Study shows how play helps brain development

Published: 15 June 2017 at 09:00

Two chimpanzees with their arms around each other.

New research led by Anglia Ruskin scientists is published in the journal Primates

Untitled PageA new study published on Thursday, 15 June in the journal Primates indicates why play has such an important role in the development of the brain in different species.

The research, led by Anglia Ruskin University research student Max Kerney, is the first to show a positive association between the amount of play exhibited by different primate species and the relative size of a part of the brain responsible for cognitive and behavioural skills.


The study used existing data sets to compare brain sizes with the average amount of time various primate species spend playing and the different levels of social play exhibited.

On average chimpanzees spend 14% of their time involved in play.  However, the figure is much lower for other primate species such as the Venezuelan red howler monkey (1%) and the red-tailed monkey (2%).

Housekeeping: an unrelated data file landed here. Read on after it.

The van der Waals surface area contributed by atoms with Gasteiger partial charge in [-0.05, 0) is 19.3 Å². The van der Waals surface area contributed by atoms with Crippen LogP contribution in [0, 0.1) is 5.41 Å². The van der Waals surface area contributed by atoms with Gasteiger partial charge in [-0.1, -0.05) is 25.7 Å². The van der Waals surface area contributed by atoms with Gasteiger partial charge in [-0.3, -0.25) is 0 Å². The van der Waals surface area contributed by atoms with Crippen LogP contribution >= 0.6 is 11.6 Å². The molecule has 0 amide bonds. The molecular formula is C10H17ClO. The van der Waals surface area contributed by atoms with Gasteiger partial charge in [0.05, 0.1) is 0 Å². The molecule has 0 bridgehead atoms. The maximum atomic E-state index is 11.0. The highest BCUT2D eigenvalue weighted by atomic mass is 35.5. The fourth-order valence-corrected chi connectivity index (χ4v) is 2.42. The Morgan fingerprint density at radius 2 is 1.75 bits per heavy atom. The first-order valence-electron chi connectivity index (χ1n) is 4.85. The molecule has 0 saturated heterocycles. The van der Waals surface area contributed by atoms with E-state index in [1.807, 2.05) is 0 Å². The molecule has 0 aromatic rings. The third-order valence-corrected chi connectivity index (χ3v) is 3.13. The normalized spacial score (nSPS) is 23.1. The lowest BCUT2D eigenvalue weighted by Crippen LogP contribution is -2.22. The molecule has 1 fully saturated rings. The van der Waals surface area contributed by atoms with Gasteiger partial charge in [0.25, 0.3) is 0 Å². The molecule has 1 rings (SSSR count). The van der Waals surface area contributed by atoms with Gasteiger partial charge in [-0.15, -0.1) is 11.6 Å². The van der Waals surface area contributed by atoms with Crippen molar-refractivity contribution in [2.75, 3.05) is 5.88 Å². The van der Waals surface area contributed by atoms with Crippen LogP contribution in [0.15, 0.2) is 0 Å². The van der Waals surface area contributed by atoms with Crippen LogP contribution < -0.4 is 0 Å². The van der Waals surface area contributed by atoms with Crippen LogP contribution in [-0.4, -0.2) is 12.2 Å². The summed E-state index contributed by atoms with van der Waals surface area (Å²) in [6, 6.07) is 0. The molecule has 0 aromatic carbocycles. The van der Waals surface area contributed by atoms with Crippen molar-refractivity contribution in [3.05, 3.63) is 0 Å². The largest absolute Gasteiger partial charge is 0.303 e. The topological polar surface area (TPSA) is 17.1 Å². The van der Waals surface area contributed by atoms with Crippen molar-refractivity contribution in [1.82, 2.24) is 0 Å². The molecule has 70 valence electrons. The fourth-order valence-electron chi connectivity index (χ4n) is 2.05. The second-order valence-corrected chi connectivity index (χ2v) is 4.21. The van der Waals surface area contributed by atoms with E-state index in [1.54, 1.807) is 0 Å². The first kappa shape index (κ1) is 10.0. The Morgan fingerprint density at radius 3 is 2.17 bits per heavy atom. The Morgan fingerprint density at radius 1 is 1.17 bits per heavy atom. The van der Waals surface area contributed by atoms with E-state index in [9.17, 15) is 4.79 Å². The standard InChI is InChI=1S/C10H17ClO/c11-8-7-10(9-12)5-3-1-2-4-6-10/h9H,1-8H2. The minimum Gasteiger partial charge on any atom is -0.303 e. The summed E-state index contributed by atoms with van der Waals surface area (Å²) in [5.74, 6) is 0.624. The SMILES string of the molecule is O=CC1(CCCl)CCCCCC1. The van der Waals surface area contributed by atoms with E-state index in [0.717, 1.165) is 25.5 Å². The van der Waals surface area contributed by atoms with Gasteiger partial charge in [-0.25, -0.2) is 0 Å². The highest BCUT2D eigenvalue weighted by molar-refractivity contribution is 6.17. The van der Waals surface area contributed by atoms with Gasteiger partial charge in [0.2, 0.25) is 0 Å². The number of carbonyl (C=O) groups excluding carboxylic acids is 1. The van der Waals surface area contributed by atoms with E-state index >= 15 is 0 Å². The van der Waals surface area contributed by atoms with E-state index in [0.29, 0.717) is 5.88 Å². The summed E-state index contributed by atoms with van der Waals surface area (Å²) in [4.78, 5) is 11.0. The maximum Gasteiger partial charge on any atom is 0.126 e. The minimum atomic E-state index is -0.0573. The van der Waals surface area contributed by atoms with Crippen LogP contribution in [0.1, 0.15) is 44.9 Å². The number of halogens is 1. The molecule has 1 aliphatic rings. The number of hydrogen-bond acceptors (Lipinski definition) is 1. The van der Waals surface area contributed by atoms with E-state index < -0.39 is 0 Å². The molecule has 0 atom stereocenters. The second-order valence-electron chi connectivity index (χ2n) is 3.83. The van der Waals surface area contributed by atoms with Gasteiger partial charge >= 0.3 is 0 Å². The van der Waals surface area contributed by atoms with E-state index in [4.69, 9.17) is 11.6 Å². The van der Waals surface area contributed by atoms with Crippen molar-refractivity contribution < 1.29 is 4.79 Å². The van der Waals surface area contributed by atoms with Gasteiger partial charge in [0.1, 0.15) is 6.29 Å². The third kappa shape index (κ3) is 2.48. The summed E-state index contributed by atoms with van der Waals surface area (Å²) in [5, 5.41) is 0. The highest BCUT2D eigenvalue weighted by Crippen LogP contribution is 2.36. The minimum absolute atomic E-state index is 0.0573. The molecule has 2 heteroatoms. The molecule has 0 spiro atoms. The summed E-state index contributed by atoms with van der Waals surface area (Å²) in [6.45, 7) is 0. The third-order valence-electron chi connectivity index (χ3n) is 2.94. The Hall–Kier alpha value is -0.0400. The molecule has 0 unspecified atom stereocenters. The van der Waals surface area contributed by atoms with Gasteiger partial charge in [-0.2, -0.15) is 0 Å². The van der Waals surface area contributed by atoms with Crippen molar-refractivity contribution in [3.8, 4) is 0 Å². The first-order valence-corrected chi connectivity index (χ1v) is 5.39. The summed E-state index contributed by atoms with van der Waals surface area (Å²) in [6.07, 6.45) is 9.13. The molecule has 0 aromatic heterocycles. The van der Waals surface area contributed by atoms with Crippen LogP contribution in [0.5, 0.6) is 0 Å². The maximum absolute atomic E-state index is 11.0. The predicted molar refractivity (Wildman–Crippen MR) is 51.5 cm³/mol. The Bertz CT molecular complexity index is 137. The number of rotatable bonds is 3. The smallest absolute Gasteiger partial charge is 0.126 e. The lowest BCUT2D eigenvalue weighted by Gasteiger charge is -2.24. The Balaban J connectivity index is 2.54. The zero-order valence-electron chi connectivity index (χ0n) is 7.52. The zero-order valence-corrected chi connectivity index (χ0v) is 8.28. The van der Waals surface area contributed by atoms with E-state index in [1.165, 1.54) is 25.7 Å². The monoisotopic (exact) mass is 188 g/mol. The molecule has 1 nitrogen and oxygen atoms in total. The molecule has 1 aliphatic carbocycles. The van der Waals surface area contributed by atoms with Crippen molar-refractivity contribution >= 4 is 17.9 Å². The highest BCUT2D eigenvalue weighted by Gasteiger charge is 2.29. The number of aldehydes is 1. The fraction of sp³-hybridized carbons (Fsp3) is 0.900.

The research found that primates that play more have a relatively larger cortico-cerebellar system, which is a major projection system in the primate brain that enables skills such as complex foraging, tool use and sociality.  It is believed that the repetitive “experimental” activity characteristic of play may serve to train and maintain these skills.

Max Kerney is supervised by Dr Jacob Dunn, a Senior Lecturer in Zoology at Anglia Ruskin University and a co-author on the paper.  Kerney said: 


“Play behaviour in humans and other animals is often dismissed as mere frivolity, with no particular function beyond the joy that it brings.  However, mounting evidence suggests that play may in fact have evolved to support the development of cognitive and behavioural skills in primates. 

“Our new study significantly extends the support for a link between play and cognition by finding, for the first time, evidence that play has not only evolved in close association with particular neural structures, but also with an extensive neural system known to be fundamental to complex cognitive and behavioural abilities: the cortico-cerebellar system. 

“Specifically, we found that primate species with larger cortico-cerebellar systems tend to play more.  We hope that this finding will stimulate people to reconsider the potential importance of play in the natural world, and in our own societies.”